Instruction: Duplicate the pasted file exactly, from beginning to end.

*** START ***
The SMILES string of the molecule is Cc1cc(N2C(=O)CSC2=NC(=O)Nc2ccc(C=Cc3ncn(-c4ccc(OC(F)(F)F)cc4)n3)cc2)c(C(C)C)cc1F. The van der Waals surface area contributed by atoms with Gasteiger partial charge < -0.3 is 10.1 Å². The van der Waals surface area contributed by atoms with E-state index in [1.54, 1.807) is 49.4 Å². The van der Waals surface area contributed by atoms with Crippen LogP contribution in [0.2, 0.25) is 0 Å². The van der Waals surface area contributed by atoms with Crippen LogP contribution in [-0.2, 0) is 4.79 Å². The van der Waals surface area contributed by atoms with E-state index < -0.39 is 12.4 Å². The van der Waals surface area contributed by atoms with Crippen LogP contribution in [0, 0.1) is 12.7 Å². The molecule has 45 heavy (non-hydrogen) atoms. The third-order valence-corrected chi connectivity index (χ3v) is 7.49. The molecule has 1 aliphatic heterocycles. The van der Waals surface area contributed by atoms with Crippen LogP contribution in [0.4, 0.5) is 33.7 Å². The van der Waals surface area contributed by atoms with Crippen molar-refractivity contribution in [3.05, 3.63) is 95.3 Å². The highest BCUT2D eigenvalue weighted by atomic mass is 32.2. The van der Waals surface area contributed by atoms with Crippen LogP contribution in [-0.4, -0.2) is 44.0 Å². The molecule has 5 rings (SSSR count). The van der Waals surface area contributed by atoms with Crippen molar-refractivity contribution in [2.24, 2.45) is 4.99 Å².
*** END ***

The SMILES string of the molecule is Cc1cc(N2C(=O)CSC2=NC(=O)Nc2ccc(C=Cc3ncn(-c4ccc(OC(F)(F)F)cc4)n3)cc2)c(C(C)C)cc1F. The van der Waals surface area contributed by atoms with Gasteiger partial charge < -0.3 is 10.1 Å². The van der Waals surface area contributed by atoms with E-state index in [1.54, 1.807) is 49.4 Å². The van der Waals surface area contributed by atoms with Crippen LogP contribution in [0.2, 0.25) is 0 Å². The van der Waals surface area contributed by atoms with Crippen LogP contribution in [-0.2, 0) is 4.79 Å². The van der Waals surface area contributed by atoms with E-state index < -0.39 is 12.4 Å². The van der Waals surface area contributed by atoms with Crippen LogP contribution in [0, 0.1) is 12.7 Å². The molecule has 45 heavy (non-hydrogen) atoms. The third-order valence-corrected chi connectivity index (χ3v) is 7.49. The molecule has 1 aliphatic heterocycles. The van der Waals surface area contributed by atoms with Crippen LogP contribution in [0.4, 0.5) is 33.7 Å². The van der Waals surface area contributed by atoms with Crippen molar-refractivity contribution in [3.05, 3.63) is 95.3 Å². The highest BCUT2D eigenvalue weighted by atomic mass is 32.2. The van der Waals surface area contributed by atoms with Crippen LogP contribution in [-0.4, -0.2) is 44.0 Å². The molecule has 5 rings (SSSR count). The van der Waals surface area contributed by atoms with Crippen molar-refractivity contribution in [2.24, 2.45) is 4.99 Å².